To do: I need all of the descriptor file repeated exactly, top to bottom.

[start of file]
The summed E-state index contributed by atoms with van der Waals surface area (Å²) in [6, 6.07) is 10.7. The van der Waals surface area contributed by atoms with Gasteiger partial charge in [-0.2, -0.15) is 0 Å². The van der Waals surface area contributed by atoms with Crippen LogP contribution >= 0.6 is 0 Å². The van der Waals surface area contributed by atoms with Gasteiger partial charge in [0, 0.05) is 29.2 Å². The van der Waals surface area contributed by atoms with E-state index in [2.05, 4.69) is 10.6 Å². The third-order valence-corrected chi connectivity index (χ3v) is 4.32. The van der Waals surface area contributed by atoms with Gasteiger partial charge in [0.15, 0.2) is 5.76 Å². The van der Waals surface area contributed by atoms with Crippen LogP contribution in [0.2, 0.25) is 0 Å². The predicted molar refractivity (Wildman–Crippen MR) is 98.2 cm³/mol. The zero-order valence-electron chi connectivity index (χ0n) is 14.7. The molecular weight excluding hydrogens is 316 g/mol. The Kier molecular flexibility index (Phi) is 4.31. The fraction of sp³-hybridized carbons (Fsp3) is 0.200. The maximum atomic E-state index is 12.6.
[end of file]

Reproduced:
The summed E-state index contributed by atoms with van der Waals surface area (Å²) in [6, 6.07) is 10.7. The van der Waals surface area contributed by atoms with Gasteiger partial charge in [-0.2, -0.15) is 0 Å². The van der Waals surface area contributed by atoms with Crippen LogP contribution >= 0.6 is 0 Å². The van der Waals surface area contributed by atoms with Gasteiger partial charge in [0, 0.05) is 29.2 Å². The van der Waals surface area contributed by atoms with E-state index in [2.05, 4.69) is 10.6 Å². The third-order valence-corrected chi connectivity index (χ3v) is 4.32. The van der Waals surface area contributed by atoms with Gasteiger partial charge in [0.15, 0.2) is 5.76 Å². The van der Waals surface area contributed by atoms with Crippen LogP contribution in [0.2, 0.25) is 0 Å². The predicted molar refractivity (Wildman–Crippen MR) is 98.2 cm³/mol. The zero-order valence-electron chi connectivity index (χ0n) is 14.7. The molecular weight excluding hydrogens is 316 g/mol. The Kier molecular flexibility index (Phi) is 4.31. The fraction of sp³-hybridized carbons (Fsp3) is 0.200. The maximum atomic E-state index is 12.6.